Were you able to finish Mank before the virus-related lockdowns started? Did you have to move to a remote workflow? 

The shooting had finished and we already had the film assembled. I work at a furious rate whilst David’s shooting, so that we can interface during the shoot. That way he knows what he’s captured, what he needs, and he can move on and strike sets, release actors, etc. There’s this constant back and forth.

At the point when he stops shooting, we’re pretty far along in terms of replicating the original plan, the blueprint. Then it’s what I call the sweeps, where you go back to the top and you just start sweeping through the movie, improving it. I think we’d already done one of those when we went remote. So, it was very fortunate timing.

We’re quite used to it. During shooting, we work in a remote way anyway. It’s a language and situation that we’re completely used to. I think from David’s perspective, it didn’t change anything. 

If the timing had been different and you would have had to handle all of the edit under remote conditions, would anything change? Or would you approach it the same way?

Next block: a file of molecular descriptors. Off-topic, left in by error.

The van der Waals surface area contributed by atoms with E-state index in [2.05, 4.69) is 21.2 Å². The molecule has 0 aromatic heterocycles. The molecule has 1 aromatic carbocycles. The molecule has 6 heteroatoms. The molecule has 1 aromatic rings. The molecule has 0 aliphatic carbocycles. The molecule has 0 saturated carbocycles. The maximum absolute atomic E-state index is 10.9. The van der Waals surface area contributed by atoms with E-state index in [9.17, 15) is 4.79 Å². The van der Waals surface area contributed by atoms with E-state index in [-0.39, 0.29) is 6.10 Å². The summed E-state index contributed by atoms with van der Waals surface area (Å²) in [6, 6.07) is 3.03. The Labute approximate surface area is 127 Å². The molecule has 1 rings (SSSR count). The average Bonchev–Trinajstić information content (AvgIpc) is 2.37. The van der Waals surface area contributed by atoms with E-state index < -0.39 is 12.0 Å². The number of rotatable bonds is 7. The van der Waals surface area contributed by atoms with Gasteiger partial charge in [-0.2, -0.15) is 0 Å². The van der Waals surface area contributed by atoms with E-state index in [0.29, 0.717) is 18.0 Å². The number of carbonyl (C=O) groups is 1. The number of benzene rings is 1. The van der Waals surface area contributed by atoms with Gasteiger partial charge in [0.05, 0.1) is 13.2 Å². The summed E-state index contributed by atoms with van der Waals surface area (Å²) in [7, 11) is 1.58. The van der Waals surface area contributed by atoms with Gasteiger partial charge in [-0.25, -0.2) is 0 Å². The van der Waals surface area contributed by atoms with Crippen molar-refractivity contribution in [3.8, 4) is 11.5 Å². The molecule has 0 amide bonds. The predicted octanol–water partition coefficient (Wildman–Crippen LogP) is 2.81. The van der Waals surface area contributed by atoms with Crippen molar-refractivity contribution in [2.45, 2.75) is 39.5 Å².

Exactly the same. It wouldn’t have changed the amount of time that I get directly with David. I don’t want to give the impression that I cut this movie and David was on the sidelines. He’s absolutely involved, but pops in and out and looks at things that are made. He’s not a director that sits there the whole time. A lot of it is, “I’ve made this cut, let’s watch it together. I’ve done these selects, let’s watch them together.” It’s really possible to do that remotely. 

I prefer to be with David when he’s shooting and especially in this one that he shot in Los Angeles. I really tried to have one day a week where we got to be together on the weekends and his world quieted down. David loves that. I would sort of construct my week’s thinking towards that goal. If on a Wednesday I had six scenes that were backed up, I’d sort of think to myself, “What can I achieve in the time frame before David’s with me on Saturday? Should I just select all these scenes and then we’ll go through the selects together? Or should I tackle this hardest one and get a good cut of that going?”

A lot of the time I would choose – if he was coming in and had the time to watch things – to do selects. Sometimes we could bounce through them just from having a conversation of what his intent was and the things that he was excited about when he was capturing them. With that, I’m good to go. Then I don’t need David for another week or so. We were down to the short hand of one sentence, one email, one text. That can inform me with all the fuel I need to drive cross-country.